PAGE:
To say you care about the National Health Service has for some time been mandatory among those who profess to be concerned about Britain. To pronounce one’s affection for the NHS, to boast one’s determination to ‘save it’, or even to ‘♥’ it, is a public declaration of benevolence and compassion. It conveys the message that you are a good person.
And who doesn’t appreciate the NHS? Not many, apart from a few free-market fundamentalists. Most of us are concerned with issues of overcrowding, overspending, waste, bureaucracy and overstretched staff, precisely because we value the NHS. Yet most of us don’t define ourselves by this increasingly hallowed institution. Most people don’t actually worship the NHS.
A vocal minority, however, do. The former chancellor of the exchequer Nigel Lawson once said ‘the NHS is the nearest thing the English have to a religion’. For some, the institution is less revered for what it actually does than for what it represents. It’s increasingly regarded as the last bastion of compassionate statism, a body imagined to be imperilled by evil Tories, a sacrosanct organisation with a holy multiracial workforce. It doesn’t just cure the ill or fix the broken. It’s held to be the very embodiment of empathy. Its doctors and nurses are modern-day saints.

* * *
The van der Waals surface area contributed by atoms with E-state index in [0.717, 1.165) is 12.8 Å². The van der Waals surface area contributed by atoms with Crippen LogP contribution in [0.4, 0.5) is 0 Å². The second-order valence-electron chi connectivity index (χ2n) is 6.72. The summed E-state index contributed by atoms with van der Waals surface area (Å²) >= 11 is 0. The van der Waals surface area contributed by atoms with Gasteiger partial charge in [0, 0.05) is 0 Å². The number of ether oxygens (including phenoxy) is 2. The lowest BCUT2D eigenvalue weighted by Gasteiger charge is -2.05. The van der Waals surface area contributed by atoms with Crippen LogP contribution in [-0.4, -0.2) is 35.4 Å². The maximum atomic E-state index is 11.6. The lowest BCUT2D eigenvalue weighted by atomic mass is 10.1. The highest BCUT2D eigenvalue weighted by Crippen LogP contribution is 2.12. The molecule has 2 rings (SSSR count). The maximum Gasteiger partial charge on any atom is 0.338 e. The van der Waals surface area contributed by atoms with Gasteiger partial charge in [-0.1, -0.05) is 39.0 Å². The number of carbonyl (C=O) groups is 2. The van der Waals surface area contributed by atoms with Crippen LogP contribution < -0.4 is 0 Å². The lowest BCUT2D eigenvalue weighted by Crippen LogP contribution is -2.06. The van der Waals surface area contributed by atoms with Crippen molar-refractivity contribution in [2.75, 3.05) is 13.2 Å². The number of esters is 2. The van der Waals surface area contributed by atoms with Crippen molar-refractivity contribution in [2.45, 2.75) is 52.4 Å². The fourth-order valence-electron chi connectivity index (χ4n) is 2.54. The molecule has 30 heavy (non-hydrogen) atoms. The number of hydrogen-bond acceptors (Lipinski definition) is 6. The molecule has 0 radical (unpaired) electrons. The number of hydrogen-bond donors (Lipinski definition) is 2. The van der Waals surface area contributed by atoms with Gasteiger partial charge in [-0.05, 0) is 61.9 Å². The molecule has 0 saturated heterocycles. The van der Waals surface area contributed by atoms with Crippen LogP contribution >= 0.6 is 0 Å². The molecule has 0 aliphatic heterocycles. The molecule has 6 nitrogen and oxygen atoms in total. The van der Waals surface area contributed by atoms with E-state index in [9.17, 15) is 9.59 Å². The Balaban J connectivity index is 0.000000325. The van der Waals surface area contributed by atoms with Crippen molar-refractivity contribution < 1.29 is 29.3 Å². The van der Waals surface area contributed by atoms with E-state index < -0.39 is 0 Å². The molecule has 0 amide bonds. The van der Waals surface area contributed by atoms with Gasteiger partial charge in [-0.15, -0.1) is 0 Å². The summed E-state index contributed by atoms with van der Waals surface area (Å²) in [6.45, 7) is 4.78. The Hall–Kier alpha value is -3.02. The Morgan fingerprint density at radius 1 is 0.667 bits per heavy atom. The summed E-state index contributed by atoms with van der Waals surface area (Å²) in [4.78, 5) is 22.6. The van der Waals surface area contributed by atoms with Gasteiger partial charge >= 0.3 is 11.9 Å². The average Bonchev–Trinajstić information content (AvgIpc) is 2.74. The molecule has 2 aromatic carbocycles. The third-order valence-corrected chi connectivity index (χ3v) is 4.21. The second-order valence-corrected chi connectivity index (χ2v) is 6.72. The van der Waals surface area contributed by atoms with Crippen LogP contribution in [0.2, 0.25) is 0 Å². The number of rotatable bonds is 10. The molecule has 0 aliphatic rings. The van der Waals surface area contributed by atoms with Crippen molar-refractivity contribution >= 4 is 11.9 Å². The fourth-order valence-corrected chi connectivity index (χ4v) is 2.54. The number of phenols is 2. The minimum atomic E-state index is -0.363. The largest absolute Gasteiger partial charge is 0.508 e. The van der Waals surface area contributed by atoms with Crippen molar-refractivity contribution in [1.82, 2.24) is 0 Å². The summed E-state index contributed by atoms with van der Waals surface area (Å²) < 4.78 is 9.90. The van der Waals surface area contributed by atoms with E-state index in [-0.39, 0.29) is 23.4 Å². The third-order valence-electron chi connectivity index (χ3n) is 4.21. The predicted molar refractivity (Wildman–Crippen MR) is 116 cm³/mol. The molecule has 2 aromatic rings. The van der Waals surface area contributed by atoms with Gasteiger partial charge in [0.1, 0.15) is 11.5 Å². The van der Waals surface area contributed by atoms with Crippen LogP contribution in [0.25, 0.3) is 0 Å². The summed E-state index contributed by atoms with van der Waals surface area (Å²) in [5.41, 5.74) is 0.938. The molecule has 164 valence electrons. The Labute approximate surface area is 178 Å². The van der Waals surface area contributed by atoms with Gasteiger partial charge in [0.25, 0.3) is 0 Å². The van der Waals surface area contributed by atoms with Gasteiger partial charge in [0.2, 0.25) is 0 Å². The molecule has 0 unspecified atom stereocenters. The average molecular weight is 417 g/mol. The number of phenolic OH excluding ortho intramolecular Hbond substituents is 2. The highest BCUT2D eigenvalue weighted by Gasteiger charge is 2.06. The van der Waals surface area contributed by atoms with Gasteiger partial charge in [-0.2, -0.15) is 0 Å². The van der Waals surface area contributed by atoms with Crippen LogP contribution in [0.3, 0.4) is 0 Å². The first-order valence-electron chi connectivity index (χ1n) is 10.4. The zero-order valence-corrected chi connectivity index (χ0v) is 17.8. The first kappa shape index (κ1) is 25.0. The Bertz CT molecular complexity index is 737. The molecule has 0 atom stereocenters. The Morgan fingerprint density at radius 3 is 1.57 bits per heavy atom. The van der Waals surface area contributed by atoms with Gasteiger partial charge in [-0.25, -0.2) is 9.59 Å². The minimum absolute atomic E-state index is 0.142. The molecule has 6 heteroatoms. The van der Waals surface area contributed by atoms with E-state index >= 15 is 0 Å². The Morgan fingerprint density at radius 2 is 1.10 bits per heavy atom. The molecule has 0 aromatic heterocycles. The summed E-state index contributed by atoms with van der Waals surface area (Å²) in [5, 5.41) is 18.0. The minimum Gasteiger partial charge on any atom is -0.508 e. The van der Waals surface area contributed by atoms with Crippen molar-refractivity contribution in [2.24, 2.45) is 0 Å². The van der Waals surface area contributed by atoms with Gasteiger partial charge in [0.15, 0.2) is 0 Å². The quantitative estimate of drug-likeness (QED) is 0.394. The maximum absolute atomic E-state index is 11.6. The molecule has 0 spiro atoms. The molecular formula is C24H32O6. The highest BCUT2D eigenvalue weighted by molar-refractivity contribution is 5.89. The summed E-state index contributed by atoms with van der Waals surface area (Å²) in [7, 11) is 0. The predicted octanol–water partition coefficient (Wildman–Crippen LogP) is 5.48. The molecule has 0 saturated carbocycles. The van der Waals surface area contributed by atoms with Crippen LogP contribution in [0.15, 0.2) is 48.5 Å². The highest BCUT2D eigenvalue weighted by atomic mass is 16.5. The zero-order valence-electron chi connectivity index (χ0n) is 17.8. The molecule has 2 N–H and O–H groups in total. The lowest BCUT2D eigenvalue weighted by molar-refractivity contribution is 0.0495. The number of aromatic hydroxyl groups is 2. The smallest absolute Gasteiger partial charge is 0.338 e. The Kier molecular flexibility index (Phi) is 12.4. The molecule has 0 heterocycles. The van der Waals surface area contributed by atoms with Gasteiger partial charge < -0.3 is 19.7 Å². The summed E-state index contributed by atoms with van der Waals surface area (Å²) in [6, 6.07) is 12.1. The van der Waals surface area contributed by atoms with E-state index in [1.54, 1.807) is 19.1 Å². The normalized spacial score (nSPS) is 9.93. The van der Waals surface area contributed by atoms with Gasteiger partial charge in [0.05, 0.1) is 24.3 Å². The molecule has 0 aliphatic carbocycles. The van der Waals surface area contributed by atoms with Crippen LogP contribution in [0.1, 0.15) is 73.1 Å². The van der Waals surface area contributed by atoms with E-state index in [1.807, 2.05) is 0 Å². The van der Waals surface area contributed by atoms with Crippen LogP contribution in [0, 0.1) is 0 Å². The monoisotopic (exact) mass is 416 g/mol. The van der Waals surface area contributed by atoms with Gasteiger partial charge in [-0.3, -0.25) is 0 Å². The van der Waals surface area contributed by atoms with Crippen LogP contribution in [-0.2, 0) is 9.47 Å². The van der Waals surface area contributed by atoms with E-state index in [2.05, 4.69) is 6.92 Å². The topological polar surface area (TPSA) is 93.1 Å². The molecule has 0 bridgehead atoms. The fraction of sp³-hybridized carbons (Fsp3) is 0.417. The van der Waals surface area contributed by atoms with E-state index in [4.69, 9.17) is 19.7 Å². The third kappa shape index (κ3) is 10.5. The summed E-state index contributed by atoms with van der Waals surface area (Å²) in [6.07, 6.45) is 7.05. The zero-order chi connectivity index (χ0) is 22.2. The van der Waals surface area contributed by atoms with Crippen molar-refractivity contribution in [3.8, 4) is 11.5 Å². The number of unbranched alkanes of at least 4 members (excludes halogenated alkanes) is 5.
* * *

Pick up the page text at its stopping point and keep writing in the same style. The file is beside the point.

And just as some real religions have taken a more extremist turn in recent times, so has NHS worship. Not a day goes by now without the BBC, the Guardian or the Daily Mirror issuing alarmist reports that everyone will die because of ‘NHS cuts’ by the nasty Tories. No anti-government, aggressively compassionate, devotional protest march is complete without a mock coffin bearing the NHS initial. And consider the literature that circulated before the by-election in Copeland. One Labour leaflet declared that if its candidate didn’t win, ‘mothers will die, babies will die, babies will be brain damaged’. Another called the by-election ‘a matter of life or death’. A third claimed that a Tory victory ‘will cost mums their children’. This is not so much NHS worship as NHS fundamentalism.
It’s no coincidence that NHS jihadism has emerged at the same time that the Labour Party is imploding. NHS worship materialised at the end of the 20th century to fill a vacuum as other traditional symbols of British civic life no longer came to be revered — the monarchy, Westminster democracy, the BBC, even ‘Britishness’ itself. The left was especially keen on demonising or mocking these bastions, so there’s something ironic about the fact that it now clings so desperately to the NHS, having destroyed all the other institutions which Old Labour voters once held in such affection.